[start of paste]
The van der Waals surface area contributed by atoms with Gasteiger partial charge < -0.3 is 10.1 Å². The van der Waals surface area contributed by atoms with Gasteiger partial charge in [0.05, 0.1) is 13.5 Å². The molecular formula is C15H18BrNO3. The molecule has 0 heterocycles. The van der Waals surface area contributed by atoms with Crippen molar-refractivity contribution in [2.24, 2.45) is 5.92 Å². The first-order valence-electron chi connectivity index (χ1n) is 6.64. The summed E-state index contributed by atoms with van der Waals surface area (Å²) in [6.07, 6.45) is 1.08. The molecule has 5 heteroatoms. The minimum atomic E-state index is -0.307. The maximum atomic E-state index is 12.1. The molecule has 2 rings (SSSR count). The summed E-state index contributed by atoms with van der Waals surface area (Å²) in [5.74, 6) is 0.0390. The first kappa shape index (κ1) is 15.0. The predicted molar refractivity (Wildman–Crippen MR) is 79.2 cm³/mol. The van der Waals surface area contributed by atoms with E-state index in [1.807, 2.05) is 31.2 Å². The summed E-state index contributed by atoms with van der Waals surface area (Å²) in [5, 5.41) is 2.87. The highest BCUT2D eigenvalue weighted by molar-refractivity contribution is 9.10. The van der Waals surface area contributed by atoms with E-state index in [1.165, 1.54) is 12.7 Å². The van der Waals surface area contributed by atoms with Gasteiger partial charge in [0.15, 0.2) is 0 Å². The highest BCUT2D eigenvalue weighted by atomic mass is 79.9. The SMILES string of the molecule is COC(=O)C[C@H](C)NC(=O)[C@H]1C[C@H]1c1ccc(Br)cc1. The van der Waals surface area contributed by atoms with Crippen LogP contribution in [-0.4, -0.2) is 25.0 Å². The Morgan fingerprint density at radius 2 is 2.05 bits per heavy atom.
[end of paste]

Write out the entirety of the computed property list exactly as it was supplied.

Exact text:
The van der Waals surface area contributed by atoms with Gasteiger partial charge < -0.3 is 10.1 Å². The van der Waals surface area contributed by atoms with Gasteiger partial charge in [0.05, 0.1) is 13.5 Å². The molecular formula is C15H18BrNO3. The molecule has 0 heterocycles. The van der Waals surface area contributed by atoms with Crippen molar-refractivity contribution in [2.24, 2.45) is 5.92 Å². The first-order valence-electron chi connectivity index (χ1n) is 6.64. The summed E-state index contributed by atoms with van der Waals surface area (Å²) in [6.07, 6.45) is 1.08. The molecule has 5 heteroatoms. The minimum atomic E-state index is -0.307. The maximum atomic E-state index is 12.1. The molecule has 2 rings (SSSR count). The summed E-state index contributed by atoms with van der Waals surface area (Å²) in [5.74, 6) is 0.0390. The first kappa shape index (κ1) is 15.0. The predicted molar refractivity (Wildman–Crippen MR) is 79.2 cm³/mol. The van der Waals surface area contributed by atoms with E-state index in [1.807, 2.05) is 31.2 Å². The summed E-state index contributed by atoms with van der Waals surface area (Å²) in [5, 5.41) is 2.87. The highest BCUT2D eigenvalue weighted by molar-refractivity contribution is 9.10. The van der Waals surface area contributed by atoms with E-state index in [1.165, 1.54) is 12.7 Å². The van der Waals surface area contributed by atoms with Gasteiger partial charge in [0.15, 0.2) is 0 Å². The highest BCUT2D eigenvalue weighted by atomic mass is 79.9. The SMILES string of the molecule is COC(=O)C[C@H](C)NC(=O)[C@H]1C[C@H]1c1ccc(Br)cc1. The van der Waals surface area contributed by atoms with Crippen LogP contribution in [-0.4, -0.2) is 25.0 Å². The Morgan fingerprint density at radius 2 is 2.05 bits per heavy atom.